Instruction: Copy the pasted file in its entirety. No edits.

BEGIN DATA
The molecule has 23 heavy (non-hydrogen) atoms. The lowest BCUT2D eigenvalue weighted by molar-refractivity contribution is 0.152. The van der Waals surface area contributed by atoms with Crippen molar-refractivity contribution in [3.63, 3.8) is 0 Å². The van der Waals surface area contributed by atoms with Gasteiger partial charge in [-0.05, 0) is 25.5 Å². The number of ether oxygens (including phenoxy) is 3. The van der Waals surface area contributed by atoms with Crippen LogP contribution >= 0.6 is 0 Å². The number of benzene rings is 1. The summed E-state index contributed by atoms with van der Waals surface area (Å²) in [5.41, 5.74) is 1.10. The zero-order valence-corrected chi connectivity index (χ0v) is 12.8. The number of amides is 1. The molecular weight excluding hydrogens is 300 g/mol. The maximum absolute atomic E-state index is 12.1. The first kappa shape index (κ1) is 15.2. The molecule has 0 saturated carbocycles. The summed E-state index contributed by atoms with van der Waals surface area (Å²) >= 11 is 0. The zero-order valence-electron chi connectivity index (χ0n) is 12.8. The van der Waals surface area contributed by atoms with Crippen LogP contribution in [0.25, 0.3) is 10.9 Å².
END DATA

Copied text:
The molecule has 23 heavy (non-hydrogen) atoms. The lowest BCUT2D eigenvalue weighted by molar-refractivity contribution is 0.152. The van der Waals surface area contributed by atoms with Crippen molar-refractivity contribution in [3.63, 3.8) is 0 Å². The van der Waals surface area contributed by atoms with Gasteiger partial charge in [-0.05, 0) is 25.5 Å². The number of ether oxygens (including phenoxy) is 3. The van der Waals surface area contributed by atoms with Crippen LogP contribution >= 0.6 is 0 Å². The number of benzene rings is 1. The summed E-state index contributed by atoms with van der Waals surface area (Å²) in [5.41, 5.74) is 1.10. The zero-order valence-corrected chi connectivity index (χ0v) is 12.8. The number of amides is 1. The molecular weight excluding hydrogens is 300 g/mol. The maximum absolute atomic E-state index is 12.1. The first kappa shape index (κ1) is 15.2. The molecule has 0 saturated carbocycles. The summed E-state index contributed by atoms with van der Waals surface area (Å²) >= 11 is 0. The zero-order valence-electron chi connectivity index (χ0n) is 12.8. The van der Waals surface area contributed by atoms with Crippen LogP contribution in [0.25, 0.3) is 10.9 Å².